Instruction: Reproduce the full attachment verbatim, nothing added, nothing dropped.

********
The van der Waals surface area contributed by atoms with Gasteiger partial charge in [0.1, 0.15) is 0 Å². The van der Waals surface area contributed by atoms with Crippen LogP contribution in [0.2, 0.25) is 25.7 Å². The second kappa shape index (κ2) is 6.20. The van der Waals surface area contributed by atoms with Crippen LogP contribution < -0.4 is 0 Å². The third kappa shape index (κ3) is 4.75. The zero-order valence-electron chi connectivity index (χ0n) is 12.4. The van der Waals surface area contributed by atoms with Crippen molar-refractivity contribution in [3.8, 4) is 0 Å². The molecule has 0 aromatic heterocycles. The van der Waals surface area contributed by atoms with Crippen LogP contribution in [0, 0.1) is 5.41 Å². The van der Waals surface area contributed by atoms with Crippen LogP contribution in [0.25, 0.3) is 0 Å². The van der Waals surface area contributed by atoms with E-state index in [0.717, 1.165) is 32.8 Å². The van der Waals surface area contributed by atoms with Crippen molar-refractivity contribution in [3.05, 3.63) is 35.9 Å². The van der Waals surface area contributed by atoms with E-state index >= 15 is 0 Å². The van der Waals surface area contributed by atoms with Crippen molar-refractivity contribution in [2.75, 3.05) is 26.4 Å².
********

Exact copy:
The van der Waals surface area contributed by atoms with Gasteiger partial charge in [0.1, 0.15) is 0 Å². The van der Waals surface area contributed by atoms with Crippen LogP contribution in [0.2, 0.25) is 25.7 Å². The second kappa shape index (κ2) is 6.20. The van der Waals surface area contributed by atoms with Crippen LogP contribution < -0.4 is 0 Å². The third kappa shape index (κ3) is 4.75. The zero-order valence-electron chi connectivity index (χ0n) is 12.4. The van der Waals surface area contributed by atoms with Crippen molar-refractivity contribution in [3.8, 4) is 0 Å². The molecule has 0 aromatic heterocycles. The van der Waals surface area contributed by atoms with Crippen LogP contribution in [0, 0.1) is 5.41 Å². The van der Waals surface area contributed by atoms with Crippen LogP contribution in [0.25, 0.3) is 0 Å². The van der Waals surface area contributed by atoms with E-state index in [0.717, 1.165) is 32.8 Å². The van der Waals surface area contributed by atoms with Crippen molar-refractivity contribution in [3.05, 3.63) is 35.9 Å². The van der Waals surface area contributed by atoms with E-state index >= 15 is 0 Å². The van der Waals surface area contributed by atoms with Crippen molar-refractivity contribution in [2.75, 3.05) is 26.4 Å².